While Ingrid Betancourt, a former senator and anti-corruption activist, was running for President of Colombia, she was kidnapped by the Fuerzas Armadas Revolucionarias (FARC), a Marxist revolutionary terrorist organization. This story is a theatrical imagining based on those events. The Woman narrates through “intrusive memory,” a symptom of PTSD, grappling with an ever-present series of moments in her life as the play moves in time and place via fragmentary scenes in a variety of locations. The Man shifts kaleidoscopically between roles including FARC commanders and guards; the Woman’s deceased father; her children, who are growing up without her; God; and her lover, a fellow hostage.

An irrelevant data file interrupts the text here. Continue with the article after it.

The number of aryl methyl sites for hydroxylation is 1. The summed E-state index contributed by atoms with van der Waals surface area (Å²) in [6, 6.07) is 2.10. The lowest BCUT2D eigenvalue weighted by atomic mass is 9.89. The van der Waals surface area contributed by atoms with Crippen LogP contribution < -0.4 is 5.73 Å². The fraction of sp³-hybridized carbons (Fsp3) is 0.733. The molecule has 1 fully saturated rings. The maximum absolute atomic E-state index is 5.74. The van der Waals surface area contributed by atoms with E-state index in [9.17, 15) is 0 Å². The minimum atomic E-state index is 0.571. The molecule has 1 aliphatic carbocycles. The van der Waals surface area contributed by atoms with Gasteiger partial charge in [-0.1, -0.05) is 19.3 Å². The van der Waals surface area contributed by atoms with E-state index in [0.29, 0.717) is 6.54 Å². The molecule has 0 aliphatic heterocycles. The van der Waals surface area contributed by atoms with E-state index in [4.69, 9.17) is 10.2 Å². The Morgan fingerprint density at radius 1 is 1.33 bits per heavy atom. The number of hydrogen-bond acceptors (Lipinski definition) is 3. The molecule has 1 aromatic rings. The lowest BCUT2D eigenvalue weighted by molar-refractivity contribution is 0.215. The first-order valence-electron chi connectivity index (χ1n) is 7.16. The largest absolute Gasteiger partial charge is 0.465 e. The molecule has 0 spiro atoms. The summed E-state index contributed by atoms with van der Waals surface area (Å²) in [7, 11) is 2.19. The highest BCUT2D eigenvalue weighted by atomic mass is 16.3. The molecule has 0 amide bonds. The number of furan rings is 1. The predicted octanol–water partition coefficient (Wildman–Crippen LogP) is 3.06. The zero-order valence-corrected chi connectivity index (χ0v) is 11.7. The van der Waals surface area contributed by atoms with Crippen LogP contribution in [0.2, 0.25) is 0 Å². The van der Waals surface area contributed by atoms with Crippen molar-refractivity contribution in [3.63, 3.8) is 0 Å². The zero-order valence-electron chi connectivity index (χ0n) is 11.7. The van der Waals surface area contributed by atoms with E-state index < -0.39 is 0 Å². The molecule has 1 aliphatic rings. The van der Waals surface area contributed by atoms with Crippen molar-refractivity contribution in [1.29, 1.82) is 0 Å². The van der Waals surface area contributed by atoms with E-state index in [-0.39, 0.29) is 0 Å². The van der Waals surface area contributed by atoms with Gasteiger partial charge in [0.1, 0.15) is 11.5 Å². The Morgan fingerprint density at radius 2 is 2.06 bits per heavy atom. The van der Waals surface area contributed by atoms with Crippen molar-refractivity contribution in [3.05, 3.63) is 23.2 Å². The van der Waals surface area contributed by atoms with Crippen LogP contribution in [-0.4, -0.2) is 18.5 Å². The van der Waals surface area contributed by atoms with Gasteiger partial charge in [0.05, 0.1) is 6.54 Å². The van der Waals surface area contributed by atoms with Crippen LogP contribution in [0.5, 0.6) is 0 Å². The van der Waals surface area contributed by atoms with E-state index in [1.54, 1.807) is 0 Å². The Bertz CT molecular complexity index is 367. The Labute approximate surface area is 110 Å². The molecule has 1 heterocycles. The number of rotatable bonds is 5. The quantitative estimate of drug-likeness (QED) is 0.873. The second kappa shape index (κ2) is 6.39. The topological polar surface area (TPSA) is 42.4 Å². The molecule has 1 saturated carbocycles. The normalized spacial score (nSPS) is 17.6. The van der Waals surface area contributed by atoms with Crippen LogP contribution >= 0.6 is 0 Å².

“Catherine Filloux’s emotionally and psychologically charged play…offers a poignant anatomy of Betancourt’s psyche as a woman, a politician, and a victim of different ideologies in the crossfire. But more importantly, this shocking story holds a mirror up to how female politicians are treated in the U.S. as well.” - Theatre Is Easy, Ran Xia
“…Kidnap Road while satisfying enough as a theater object in the existential two-hander genre, takes us into disorienting territory.” - Exeunt Magazine, Molly Grogan
“Intelligent, Intense, Edgy, Dizzying, Thought-provoking, Relevant, Great Staging. This is poetic and fluid in its approach to storytelling, often imaginative, beautiful yet jarring." - Show-Score
“Every moment gives insight to her life and her torture.” - Times Square Chronicles, Virginia Jimenez